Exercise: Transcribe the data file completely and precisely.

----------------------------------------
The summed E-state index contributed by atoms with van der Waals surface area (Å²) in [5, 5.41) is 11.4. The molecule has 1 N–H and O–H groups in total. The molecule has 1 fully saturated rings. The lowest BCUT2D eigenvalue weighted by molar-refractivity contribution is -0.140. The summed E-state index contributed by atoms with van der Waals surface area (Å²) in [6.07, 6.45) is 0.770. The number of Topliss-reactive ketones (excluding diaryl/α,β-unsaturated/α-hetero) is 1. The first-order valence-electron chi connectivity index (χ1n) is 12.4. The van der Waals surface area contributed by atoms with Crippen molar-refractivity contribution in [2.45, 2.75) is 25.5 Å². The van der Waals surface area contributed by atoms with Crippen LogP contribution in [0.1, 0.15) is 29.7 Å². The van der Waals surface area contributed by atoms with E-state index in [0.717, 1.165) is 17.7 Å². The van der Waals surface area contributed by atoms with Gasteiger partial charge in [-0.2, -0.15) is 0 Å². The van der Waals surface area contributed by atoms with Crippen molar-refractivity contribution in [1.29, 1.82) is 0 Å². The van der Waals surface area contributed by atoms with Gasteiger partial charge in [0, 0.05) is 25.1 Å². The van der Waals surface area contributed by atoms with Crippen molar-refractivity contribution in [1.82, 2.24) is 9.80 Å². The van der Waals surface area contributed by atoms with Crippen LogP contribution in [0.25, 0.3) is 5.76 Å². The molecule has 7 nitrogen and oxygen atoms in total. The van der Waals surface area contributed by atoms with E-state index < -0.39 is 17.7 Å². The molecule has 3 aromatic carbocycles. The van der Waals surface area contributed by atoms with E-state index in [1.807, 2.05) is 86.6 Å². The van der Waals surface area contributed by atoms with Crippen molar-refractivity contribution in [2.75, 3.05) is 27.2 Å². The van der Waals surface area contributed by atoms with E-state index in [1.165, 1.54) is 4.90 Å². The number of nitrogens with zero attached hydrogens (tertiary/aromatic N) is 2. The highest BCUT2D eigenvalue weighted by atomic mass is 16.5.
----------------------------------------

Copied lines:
The summed E-state index contributed by atoms with van der Waals surface area (Å²) in [5, 5.41) is 11.4. The molecule has 1 N–H and O–H groups in total. The molecule has 1 fully saturated rings. The lowest BCUT2D eigenvalue weighted by molar-refractivity contribution is -0.140. The summed E-state index contributed by atoms with van der Waals surface area (Å²) in [6.07, 6.45) is 0.770. The number of Topliss-reactive ketones (excluding diaryl/α,β-unsaturated/α-hetero) is 1. The first-order valence-electron chi connectivity index (χ1n) is 12.4. The van der Waals surface area contributed by atoms with Crippen molar-refractivity contribution in [2.45, 2.75) is 25.5 Å². The van der Waals surface area contributed by atoms with Crippen LogP contribution in [0.1, 0.15) is 29.7 Å². The van der Waals surface area contributed by atoms with E-state index in [0.717, 1.165) is 17.7 Å². The van der Waals surface area contributed by atoms with Gasteiger partial charge in [-0.2, -0.15) is 0 Å². The van der Waals surface area contributed by atoms with Crippen molar-refractivity contribution in [1.29, 1.82) is 0 Å². The van der Waals surface area contributed by atoms with Gasteiger partial charge in [0, 0.05) is 25.1 Å². The van der Waals surface area contributed by atoms with Crippen molar-refractivity contribution in [1.82, 2.24) is 9.80 Å². The van der Waals surface area contributed by atoms with Crippen LogP contribution in [0.25, 0.3) is 5.76 Å². The molecule has 7 nitrogen and oxygen atoms in total. The van der Waals surface area contributed by atoms with E-state index < -0.39 is 17.7 Å². The molecule has 3 aromatic carbocycles. The van der Waals surface area contributed by atoms with E-state index in [1.807, 2.05) is 86.6 Å². The van der Waals surface area contributed by atoms with Crippen molar-refractivity contribution in [2.75, 3.05) is 27.2 Å². The van der Waals surface area contributed by atoms with E-state index in [1.165, 1.54) is 4.90 Å². The number of nitrogens with zero attached hydrogens (tertiary/aromatic N) is 2. The highest BCUT2D eigenvalue weighted by atomic mass is 16.5.